Making the Case for Continuous Processing

Other industries show what is possible in pharma, aided by open control systems.

By Bren Kindelsperger and Delmar Schmidt

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Pharmaceutical manufacturers are using continuous processing but have not been quick to convert from batch to continuous processing, due to concerns about the difficulty and risk of process change. But the basic processes that are used in pharmaceutical manufacturing, such as wet mass granulation, encapsulation, powder wetting, and addition of multiple ingredients have been run on a continuous basis for many years in the food and chemical industries.

This article will explore some of those proven methodologies for continuous processing that may be the basis for many of the existing pharmaceutical manufacturing processes.

It’s Been Done
The types of processes used to manufacture a typical product, regardless of exact formulation, may involve some or all of the following processes or operations:

  1. Addition of some type of fluid to a base (wetting)
  2. Microscopic homogenization of an ingredient throughout the base (dispersion)
  3. Completing the reaction of the active drug with the base to achieve the intended result         (reaction)   

Instead of examining the entire process, break it down to its individual operations, then ask: Have any of the operations been conducted on a continuous basis, and if so, what knowledge could be gained from that experience? In this brief summary, we attempt to do that for the hypothetical process above.

Wetting: There are many applications in operation of simple continuous wetting of powders. The liquid content of these powders can range from a few weight percent to as much as 50 weight percent. Production rates range from kg/hour to hundreds of kgs/hour. Although it is used primarily in the food industry, many chemical and specialty industries also use this process.

Dispersion: The combining capability of continuous processing extends to as high as 99 to 1 (% base to % active addition) with complete dispersion and repeatable results. This is also being accomplished at multiple levels of throughput rates and under a wide range of viscosities. The products involved cut across a wide spectrum of food and chemical applications.

Reactions: In the continuous process, it is possible to utilize the shearing intensity of continuous mixing to conduct reactions within the process and still maintain high through put rates. This is possible because of the tradeoff between time for intensity—in this case, one applies high shear to a small amount of product for a short period of time. This is the opposite of long cycle times of large batch processes, and has been done successfully in many food and chemical applications for decades, as shown in the Table 1.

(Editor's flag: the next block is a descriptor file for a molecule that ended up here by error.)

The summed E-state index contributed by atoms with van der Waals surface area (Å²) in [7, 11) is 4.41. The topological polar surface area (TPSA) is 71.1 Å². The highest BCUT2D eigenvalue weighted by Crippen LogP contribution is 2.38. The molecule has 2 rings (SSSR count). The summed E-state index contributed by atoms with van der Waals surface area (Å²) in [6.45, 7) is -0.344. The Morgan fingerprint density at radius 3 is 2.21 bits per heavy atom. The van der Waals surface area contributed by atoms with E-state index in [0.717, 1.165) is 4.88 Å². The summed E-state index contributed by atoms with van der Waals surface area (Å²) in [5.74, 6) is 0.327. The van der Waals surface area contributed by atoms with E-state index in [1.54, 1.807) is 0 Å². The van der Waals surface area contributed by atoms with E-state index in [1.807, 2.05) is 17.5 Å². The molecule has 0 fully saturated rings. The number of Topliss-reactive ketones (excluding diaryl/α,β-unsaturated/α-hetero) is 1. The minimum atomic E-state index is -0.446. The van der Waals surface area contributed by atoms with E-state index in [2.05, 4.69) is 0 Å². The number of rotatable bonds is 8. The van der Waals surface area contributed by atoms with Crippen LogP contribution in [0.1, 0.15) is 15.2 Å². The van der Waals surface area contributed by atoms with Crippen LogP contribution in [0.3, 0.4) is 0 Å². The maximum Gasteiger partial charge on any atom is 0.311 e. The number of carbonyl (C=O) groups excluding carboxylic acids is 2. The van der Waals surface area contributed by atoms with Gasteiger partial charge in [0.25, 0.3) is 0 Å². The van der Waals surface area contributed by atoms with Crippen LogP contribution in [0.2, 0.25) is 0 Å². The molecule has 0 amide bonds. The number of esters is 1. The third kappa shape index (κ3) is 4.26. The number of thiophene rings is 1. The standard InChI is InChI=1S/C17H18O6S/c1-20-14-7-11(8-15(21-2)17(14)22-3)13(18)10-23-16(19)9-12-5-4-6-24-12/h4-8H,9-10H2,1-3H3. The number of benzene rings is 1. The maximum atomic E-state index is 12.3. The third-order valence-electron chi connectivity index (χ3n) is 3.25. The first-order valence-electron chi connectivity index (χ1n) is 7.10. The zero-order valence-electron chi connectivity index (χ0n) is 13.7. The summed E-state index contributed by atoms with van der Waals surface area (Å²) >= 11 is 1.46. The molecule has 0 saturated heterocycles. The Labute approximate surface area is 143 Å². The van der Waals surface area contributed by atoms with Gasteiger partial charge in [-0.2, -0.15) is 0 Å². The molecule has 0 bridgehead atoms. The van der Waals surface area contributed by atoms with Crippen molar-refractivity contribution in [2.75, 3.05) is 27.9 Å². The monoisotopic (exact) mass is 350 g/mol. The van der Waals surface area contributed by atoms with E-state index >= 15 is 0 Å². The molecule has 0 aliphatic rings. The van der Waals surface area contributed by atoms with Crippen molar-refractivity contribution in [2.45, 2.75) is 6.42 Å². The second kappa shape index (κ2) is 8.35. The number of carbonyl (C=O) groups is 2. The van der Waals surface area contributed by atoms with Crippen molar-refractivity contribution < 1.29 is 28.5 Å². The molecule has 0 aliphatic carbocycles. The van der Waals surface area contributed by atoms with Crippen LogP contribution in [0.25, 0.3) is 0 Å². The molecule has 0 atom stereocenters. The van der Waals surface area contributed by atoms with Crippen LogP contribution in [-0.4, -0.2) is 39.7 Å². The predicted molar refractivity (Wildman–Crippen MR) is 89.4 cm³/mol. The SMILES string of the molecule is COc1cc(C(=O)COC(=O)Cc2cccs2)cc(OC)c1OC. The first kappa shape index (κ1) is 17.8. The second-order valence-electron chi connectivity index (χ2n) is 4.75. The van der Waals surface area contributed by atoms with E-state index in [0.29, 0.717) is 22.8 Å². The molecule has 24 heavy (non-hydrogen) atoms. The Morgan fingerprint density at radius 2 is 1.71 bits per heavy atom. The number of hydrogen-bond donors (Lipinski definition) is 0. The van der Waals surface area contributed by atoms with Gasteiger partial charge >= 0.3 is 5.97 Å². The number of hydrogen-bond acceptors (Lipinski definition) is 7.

Shearing/Kneading/Heating Medical/surgical, adhesive, nicotine patch, chocolate conching, cocoa dutching
Shearing/Kneading/Cooling Sorbitol, lethicin medication, Schaffer’s salt, hot breaking of vegetables
Reactions Herbicides, pigments, sodium benzoate, cellulosic ethanol
Wet Mass Granulation Time released blood pressure medication, hormone dispersion, coatings
Grinding Peanut butter pastes and crèmes, microcrystalline cellulose (MCC), chitosan production
Crystallization Vitamin E, sorbitol, by-pass fat
Wetting Carbon black (pacemaker battery paste, motor brushes, magnetic ink), dairy powder (cheese mixing and cooking)
Ingredient Encapsulation Confection flavoring, drug time release, PVOH, Zein solution coatings
Additions of Fillers Composites, wall board, nutrition bars
Homogenization Nutraceuticals

Table 1. Process Steps Successfully Converted to Continuous Processing

Figure 1 illustrates a process that is already being used by many food manufacturers. In this example, materials are fed via feeders, pumps or other conveying method, by electronic control of each piece of equipment and of the process itself, into a single processing unit. The design of the processing unit enables these operations to take place in a continuous method, in order to achieve the same results as in the original manufacturing process, done in separate batch type method. 

Continuous Processing

                                              Figure 1

The general principal of the continuous approach allows the use of a wide variety of equipment to provide continuous, metered feedstock of single or multiple dry ingredients, that are combined with single or multiple liquid type ingredients. The characteristics of the ingredients will dictate the size and type of feeding and pump equipment needed for the application. However, it is possible to obtain equipment that will allow a broad spectrum of ingredient types to be fed, metered, and controlled in the processing unit.

The single processing unit can be configured to provide customized mixing conditions for product specific designs, and highly controlled, consistent results.   

Control System Concerns
One of the major drawbacks when evaluating continuous technology is the difficulty or inability to design both a centralized and simplified control system that will accept a multitude of input signals from disparate manufactures of support equipment. Many manufacturers of support devices such as pumps, feeders, and conveyors also provide proprietary electronic control packages for their individual pieces of equipment. Attempting to communicate with all of these “black-boxes” is a significant barrier. This attempt to specialize their product for a distinct market advantage makes system integration much more complex. 

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